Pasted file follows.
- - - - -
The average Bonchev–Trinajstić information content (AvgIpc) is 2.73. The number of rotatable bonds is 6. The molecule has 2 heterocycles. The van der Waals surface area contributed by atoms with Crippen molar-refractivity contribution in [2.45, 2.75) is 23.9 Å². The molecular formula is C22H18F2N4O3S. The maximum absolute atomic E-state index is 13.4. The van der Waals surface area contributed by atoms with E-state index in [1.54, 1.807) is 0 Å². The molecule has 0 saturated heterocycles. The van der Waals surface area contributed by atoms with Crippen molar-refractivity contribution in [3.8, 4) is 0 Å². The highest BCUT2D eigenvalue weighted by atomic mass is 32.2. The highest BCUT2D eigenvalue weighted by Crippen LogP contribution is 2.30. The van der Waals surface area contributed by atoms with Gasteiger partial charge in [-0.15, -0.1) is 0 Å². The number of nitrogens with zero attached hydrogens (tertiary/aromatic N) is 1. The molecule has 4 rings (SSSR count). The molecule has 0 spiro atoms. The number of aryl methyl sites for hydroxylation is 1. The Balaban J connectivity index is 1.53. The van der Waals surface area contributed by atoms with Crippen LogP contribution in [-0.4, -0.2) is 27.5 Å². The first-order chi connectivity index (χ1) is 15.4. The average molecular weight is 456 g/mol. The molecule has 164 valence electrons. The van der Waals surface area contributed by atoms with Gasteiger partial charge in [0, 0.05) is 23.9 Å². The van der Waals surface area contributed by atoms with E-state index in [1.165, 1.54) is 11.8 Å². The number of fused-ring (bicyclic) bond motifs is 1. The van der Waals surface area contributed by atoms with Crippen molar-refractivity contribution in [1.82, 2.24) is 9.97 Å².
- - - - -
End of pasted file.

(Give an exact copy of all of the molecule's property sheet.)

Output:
The average Bonchev–Trinajstić information content (AvgIpc) is 2.73. The number of rotatable bonds is 6. The molecule has 2 heterocycles. The van der Waals surface area contributed by atoms with Crippen molar-refractivity contribution in [2.45, 2.75) is 23.9 Å². The molecular formula is C22H18F2N4O3S. The maximum absolute atomic E-state index is 13.4. The van der Waals surface area contributed by atoms with E-state index in [1.54, 1.807) is 0 Å². The molecule has 0 saturated heterocycles. The van der Waals surface area contributed by atoms with Crippen molar-refractivity contribution in [3.8, 4) is 0 Å². The highest BCUT2D eigenvalue weighted by atomic mass is 32.2. The highest BCUT2D eigenvalue weighted by Crippen LogP contribution is 2.30. The van der Waals surface area contributed by atoms with Gasteiger partial charge in [-0.15, -0.1) is 0 Å². The number of nitrogens with zero attached hydrogens (tertiary/aromatic N) is 1. The molecule has 4 rings (SSSR count). The molecule has 0 spiro atoms. The number of aryl methyl sites for hydroxylation is 1. The Balaban J connectivity index is 1.53. The van der Waals surface area contributed by atoms with Crippen LogP contribution in [-0.4, -0.2) is 27.5 Å². The first-order chi connectivity index (χ1) is 15.4. The average molecular weight is 456 g/mol. The molecule has 164 valence electrons. The van der Waals surface area contributed by atoms with Gasteiger partial charge in [0, 0.05) is 23.9 Å². The van der Waals surface area contributed by atoms with E-state index in [1.165, 1.54) is 11.8 Å². The number of fused-ring (bicyclic) bond motifs is 1. The van der Waals surface area contributed by atoms with Crippen molar-refractivity contribution in [1.82, 2.24) is 9.97 Å².